Europe 1 with AFP 6:40 a.m., December 8, 2021

In a two-hour interview on the case of Ukraine, US President Joe Biden threatened Vladimir Putin with "strong economic sanctions" if he invaded Ukraine.

The Russian president, for his part, unsuccessfully demanded guarantees on a freeze on NATO's expansion. 

A summit which notes the tensions without really unpinning them: Joe Biden threatened Vladimir Putin with "strong economic sanctions" if he invaded Ukraine, while the Russian president unsuccessfully demanded guarantees on a freeze on the expansion of NATO.

The two-hour interview was "useful", according to US national security adviser Jake Sullivan, and "frank and professional", according to the Kremlin, in a vocabulary that does not exude excessive heat.

Reinforced military support to Ukraine in the event of an attack

Joe Biden did not make "promises or concessions" in the face of demands from Vladimir Poutine, who in particular would like NATO to close its door to Ukraine, Jake Sullivan assured Tuesday. As if to better illustrate the seriousness of the stakes, the American president led the meeting from the "Situation Room", this ultra-secure crisis room of the White House, from where the United States is launching its most sensitive actions.

The Russian president, who answered him from his residence in Sochi, a seaside resort on the Black Sea, called for "sure legal guarantees excluding an enlargement of NATO in the East", according to a statement from the Kremlin. This looks like a dialogue of the deaf, while the United States, NATO and Kiev accuse Moscow of massing troops on the border with Ukraine in order to attack the country.

"The Russian soldiers are on their territory, they are not threatening anyone, the president (Putin) has said so", however assured the diplomatic adviser of the Kremlin, Yuri Ushakov. For Washington, however, the scenario is furiously reminiscent of 2014 and the Russian annexation of the Crimean peninsula, then the outbreak in eastern Ukraine of an armed conflict which left more than 13,000 dead. But "the things that we didn't do in 2014, we're ready to do them today," said Jake Sullivan.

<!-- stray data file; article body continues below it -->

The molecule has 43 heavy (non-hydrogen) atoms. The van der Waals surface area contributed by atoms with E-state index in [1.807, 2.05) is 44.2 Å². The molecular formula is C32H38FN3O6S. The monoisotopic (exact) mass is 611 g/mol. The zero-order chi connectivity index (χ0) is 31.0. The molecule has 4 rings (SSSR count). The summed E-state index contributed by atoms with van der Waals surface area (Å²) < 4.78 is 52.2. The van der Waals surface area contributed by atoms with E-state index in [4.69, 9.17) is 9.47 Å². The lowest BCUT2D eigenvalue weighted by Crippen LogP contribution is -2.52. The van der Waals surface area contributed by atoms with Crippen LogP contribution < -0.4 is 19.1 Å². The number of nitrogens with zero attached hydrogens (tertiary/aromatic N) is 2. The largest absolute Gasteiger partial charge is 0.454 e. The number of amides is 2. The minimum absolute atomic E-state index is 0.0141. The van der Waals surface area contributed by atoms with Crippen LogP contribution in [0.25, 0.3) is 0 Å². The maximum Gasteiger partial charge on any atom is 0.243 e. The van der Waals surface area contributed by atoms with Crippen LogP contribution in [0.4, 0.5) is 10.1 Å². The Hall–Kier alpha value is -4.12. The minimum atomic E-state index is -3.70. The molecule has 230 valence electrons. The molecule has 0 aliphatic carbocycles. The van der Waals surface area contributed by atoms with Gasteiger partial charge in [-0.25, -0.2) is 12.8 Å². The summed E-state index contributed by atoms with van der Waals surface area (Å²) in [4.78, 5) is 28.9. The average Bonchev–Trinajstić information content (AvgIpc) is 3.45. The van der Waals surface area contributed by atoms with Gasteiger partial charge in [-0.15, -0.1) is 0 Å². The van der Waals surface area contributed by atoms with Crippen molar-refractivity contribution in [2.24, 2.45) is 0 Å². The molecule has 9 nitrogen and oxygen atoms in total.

Washington promises, in the event of an attack, to increase its military support for Ukraine, to strengthen its "capacities" with its NATO allies in Eastern Europe, and, above all, to impose sanctions. economy much harsher than those piled up on Russia, to no great effect, after 2014.

Nord Stream 2

Miserly in detail, the United States, however, waved a red rag: that of the "Nord Stream 2" gas pipeline, through which Russia, very dependent on its hydrocarbon exports, wants to double its deliveries of natural gas to Germany. Noting that this pipeline is not yet in operation, Jake Sullivan said: "If Vladimir Putin wants the future Nord Stream 2 to carry gas, he may not take the risk of invading Ukraine". This is therefore a "lever" available to Westerners, he added.

On condition of meticulously coordinating any sanction with the Europeans, and in particular with Germany, where the famous submarine pipeline ends. Joe Biden had given up in the spring to block the project, precisely to preserve his relationship with Berlin. The American president has also telephoned, once his virtual summit is over, with French President Emmanuel Macron, German Chancellor Angela Merkel, and Italian Prime Ministers Mario Draghi and British Prime Ministers Boris Johnson. All reiterated their attachment to Ukraine's "territorial integrity" and promised to stay "in close contact", according to the White House.

Joe Biden will call Ukrainian President Volodymyr Zelensky on Thursday. The American president takes a luxury of precautions, vis-a-vis allies scalded among other things by a withdrawal from Afghanistan carried out, according to them, in a way too unilateral. If we are far from the "stable" and "predictable" relationship that Joe Biden said so far to seek with Russia, Vladimir Poutine has nevertheless proposed to his American counterpart to put an end to a side dispute: that of retaliatory measures targeting the diplomatic missions of their two countries taken in recent months.

"The Russian side has offered to wipe out all accumulated restrictions on the functioning of diplomatic missions, which could help normalize other aspects of bilateral relations," the Kremlin said in a statement.

Vladimir Poutine and Joe Biden also spoke Tuesday about cybersecurity and their "common work on regional subjects such as Iran", according to the United States.

Washington accuses Moscow of turning a blind eye to major ransomware attacks against American companies this summer, operated from its territory.